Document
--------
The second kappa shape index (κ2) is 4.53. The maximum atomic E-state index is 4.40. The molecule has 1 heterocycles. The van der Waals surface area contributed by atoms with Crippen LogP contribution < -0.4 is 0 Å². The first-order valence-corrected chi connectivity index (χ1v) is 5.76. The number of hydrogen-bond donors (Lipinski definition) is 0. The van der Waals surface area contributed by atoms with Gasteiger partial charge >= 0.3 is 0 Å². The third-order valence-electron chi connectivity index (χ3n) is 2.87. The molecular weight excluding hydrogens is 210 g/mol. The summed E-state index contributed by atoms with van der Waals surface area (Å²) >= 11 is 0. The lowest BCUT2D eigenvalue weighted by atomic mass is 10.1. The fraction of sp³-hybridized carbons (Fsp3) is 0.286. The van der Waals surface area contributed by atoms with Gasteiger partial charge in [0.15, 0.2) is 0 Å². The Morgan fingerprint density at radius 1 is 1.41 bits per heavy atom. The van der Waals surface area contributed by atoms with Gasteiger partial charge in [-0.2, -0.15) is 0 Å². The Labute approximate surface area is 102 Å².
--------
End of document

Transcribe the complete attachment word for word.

The second kappa shape index (κ2) is 4.53. The maximum atomic E-state index is 4.40. The molecule has 1 heterocycles. The van der Waals surface area contributed by atoms with Crippen LogP contribution < -0.4 is 0 Å². The first-order valence-corrected chi connectivity index (χ1v) is 5.76. The number of hydrogen-bond donors (Lipinski definition) is 0. The van der Waals surface area contributed by atoms with Gasteiger partial charge >= 0.3 is 0 Å². The third-order valence-electron chi connectivity index (χ3n) is 2.87. The molecular weight excluding hydrogens is 210 g/mol. The summed E-state index contributed by atoms with van der Waals surface area (Å²) >= 11 is 0. The lowest BCUT2D eigenvalue weighted by atomic mass is 10.1. The fraction of sp³-hybridized carbons (Fsp3) is 0.286. The van der Waals surface area contributed by atoms with Gasteiger partial charge in [0.15, 0.2) is 0 Å². The Morgan fingerprint density at radius 1 is 1.41 bits per heavy atom. The van der Waals surface area contributed by atoms with Gasteiger partial charge in [-0.2, -0.15) is 0 Å². The Labute approximate surface area is 102 Å².